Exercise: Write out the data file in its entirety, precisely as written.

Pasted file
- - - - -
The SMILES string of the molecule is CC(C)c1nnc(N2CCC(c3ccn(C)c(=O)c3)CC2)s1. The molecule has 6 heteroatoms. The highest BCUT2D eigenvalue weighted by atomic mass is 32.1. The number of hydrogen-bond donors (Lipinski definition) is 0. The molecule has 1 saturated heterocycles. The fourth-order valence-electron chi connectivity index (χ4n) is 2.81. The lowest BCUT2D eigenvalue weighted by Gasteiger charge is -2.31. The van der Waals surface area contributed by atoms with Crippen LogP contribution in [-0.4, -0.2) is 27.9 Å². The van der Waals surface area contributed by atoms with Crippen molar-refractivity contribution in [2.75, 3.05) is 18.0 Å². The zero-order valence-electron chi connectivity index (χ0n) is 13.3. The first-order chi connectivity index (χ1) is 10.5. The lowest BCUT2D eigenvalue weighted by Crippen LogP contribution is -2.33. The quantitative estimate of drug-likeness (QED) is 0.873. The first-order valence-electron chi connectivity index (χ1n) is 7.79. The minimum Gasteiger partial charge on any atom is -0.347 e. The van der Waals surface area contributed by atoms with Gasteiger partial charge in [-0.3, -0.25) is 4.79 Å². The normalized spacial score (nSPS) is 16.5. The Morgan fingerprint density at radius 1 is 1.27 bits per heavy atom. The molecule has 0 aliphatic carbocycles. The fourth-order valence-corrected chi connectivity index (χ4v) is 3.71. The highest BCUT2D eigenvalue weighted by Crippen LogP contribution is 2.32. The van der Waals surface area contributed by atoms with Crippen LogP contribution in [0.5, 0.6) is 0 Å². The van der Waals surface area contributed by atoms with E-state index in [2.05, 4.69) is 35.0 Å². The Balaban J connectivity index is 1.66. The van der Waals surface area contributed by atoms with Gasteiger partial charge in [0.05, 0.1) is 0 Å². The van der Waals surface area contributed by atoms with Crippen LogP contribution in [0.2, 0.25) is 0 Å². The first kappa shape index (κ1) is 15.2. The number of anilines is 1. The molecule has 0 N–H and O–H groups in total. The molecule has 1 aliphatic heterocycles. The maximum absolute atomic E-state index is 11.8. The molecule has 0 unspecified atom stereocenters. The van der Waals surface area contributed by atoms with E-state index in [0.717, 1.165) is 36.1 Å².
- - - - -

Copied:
The SMILES string of the molecule is CC(C)c1nnc(N2CCC(c3ccn(C)c(=O)c3)CC2)s1. The molecule has 6 heteroatoms. The highest BCUT2D eigenvalue weighted by atomic mass is 32.1. The number of hydrogen-bond donors (Lipinski definition) is 0. The molecule has 1 saturated heterocycles. The fourth-order valence-electron chi connectivity index (χ4n) is 2.81. The lowest BCUT2D eigenvalue weighted by Gasteiger charge is -2.31. The van der Waals surface area contributed by atoms with Crippen LogP contribution in [-0.4, -0.2) is 27.9 Å². The van der Waals surface area contributed by atoms with Crippen molar-refractivity contribution in [2.75, 3.05) is 18.0 Å². The zero-order valence-electron chi connectivity index (χ0n) is 13.3. The first-order chi connectivity index (χ1) is 10.5. The lowest BCUT2D eigenvalue weighted by Crippen LogP contribution is -2.33. The quantitative estimate of drug-likeness (QED) is 0.873. The first-order valence-electron chi connectivity index (χ1n) is 7.79. The minimum Gasteiger partial charge on any atom is -0.347 e. The van der Waals surface area contributed by atoms with Gasteiger partial charge in [-0.3, -0.25) is 4.79 Å². The normalized spacial score (nSPS) is 16.5. The Morgan fingerprint density at radius 1 is 1.27 bits per heavy atom. The molecule has 0 aliphatic carbocycles. The fourth-order valence-corrected chi connectivity index (χ4v) is 3.71. The highest BCUT2D eigenvalue weighted by Crippen LogP contribution is 2.32. The van der Waals surface area contributed by atoms with Crippen LogP contribution in [0.5, 0.6) is 0 Å². The van der Waals surface area contributed by atoms with E-state index in [2.05, 4.69) is 35.0 Å². The Balaban J connectivity index is 1.66. The van der Waals surface area contributed by atoms with Gasteiger partial charge in [0.05, 0.1) is 0 Å². The van der Waals surface area contributed by atoms with Crippen LogP contribution in [0.2, 0.25) is 0 Å². The first kappa shape index (κ1) is 15.2. The number of anilines is 1. The molecule has 0 N–H and O–H groups in total. The molecule has 1 aliphatic heterocycles. The maximum absolute atomic E-state index is 11.8. The molecule has 0 unspecified atom stereocenters. The van der Waals surface area contributed by atoms with E-state index in [0.717, 1.165) is 36.1 Å².